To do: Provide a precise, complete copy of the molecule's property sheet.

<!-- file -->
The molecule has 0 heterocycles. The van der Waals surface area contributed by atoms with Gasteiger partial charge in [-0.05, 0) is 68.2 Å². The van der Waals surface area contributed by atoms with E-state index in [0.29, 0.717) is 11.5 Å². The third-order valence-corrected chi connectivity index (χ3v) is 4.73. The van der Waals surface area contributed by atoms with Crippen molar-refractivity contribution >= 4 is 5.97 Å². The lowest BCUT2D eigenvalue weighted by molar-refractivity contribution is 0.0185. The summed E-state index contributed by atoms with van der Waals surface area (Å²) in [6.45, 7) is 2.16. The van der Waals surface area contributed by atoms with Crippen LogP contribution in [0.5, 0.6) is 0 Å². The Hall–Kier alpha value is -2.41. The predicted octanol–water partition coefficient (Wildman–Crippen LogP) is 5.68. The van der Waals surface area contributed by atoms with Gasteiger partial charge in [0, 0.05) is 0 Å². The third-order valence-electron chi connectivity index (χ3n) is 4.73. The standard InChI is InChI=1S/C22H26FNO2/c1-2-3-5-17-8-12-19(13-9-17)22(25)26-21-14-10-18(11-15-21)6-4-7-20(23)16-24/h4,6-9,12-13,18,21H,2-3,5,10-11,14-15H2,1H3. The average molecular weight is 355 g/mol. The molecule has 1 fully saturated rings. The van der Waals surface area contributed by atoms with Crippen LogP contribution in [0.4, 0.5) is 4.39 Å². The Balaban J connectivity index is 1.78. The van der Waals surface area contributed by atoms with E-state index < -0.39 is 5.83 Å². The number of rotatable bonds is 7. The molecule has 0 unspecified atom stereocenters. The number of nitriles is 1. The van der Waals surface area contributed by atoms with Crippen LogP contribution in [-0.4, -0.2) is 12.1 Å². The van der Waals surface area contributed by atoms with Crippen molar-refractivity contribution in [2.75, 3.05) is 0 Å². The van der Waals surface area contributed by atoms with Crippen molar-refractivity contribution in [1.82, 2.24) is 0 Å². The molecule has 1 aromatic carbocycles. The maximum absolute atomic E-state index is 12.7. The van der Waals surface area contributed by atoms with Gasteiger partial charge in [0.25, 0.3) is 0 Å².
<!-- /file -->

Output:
The molecule has 0 heterocycles. The van der Waals surface area contributed by atoms with Gasteiger partial charge in [-0.05, 0) is 68.2 Å². The van der Waals surface area contributed by atoms with E-state index in [0.29, 0.717) is 11.5 Å². The third-order valence-corrected chi connectivity index (χ3v) is 4.73. The van der Waals surface area contributed by atoms with Crippen molar-refractivity contribution >= 4 is 5.97 Å². The lowest BCUT2D eigenvalue weighted by molar-refractivity contribution is 0.0185. The summed E-state index contributed by atoms with van der Waals surface area (Å²) in [6.45, 7) is 2.16. The van der Waals surface area contributed by atoms with Crippen LogP contribution in [0.5, 0.6) is 0 Å². The Hall–Kier alpha value is -2.41. The predicted octanol–water partition coefficient (Wildman–Crippen LogP) is 5.68. The van der Waals surface area contributed by atoms with Gasteiger partial charge in [0, 0.05) is 0 Å². The third-order valence-electron chi connectivity index (χ3n) is 4.73. The standard InChI is InChI=1S/C22H26FNO2/c1-2-3-5-17-8-12-19(13-9-17)22(25)26-21-14-10-18(11-15-21)6-4-7-20(23)16-24/h4,6-9,12-13,18,21H,2-3,5,10-11,14-15H2,1H3. The average molecular weight is 355 g/mol. The molecule has 1 fully saturated rings. The van der Waals surface area contributed by atoms with Crippen LogP contribution in [0.4, 0.5) is 4.39 Å². The Balaban J connectivity index is 1.78. The van der Waals surface area contributed by atoms with E-state index < -0.39 is 5.83 Å². The number of rotatable bonds is 7. The molecule has 0 unspecified atom stereocenters. The number of nitriles is 1. The van der Waals surface area contributed by atoms with Crippen LogP contribution in [-0.4, -0.2) is 12.1 Å². The van der Waals surface area contributed by atoms with Crippen molar-refractivity contribution in [2.75, 3.05) is 0 Å². The van der Waals surface area contributed by atoms with Crippen molar-refractivity contribution in [1.82, 2.24) is 0 Å². The molecule has 1 aromatic carbocycles. The maximum absolute atomic E-state index is 12.7. The van der Waals surface area contributed by atoms with Gasteiger partial charge in [0.25, 0.3) is 0 Å².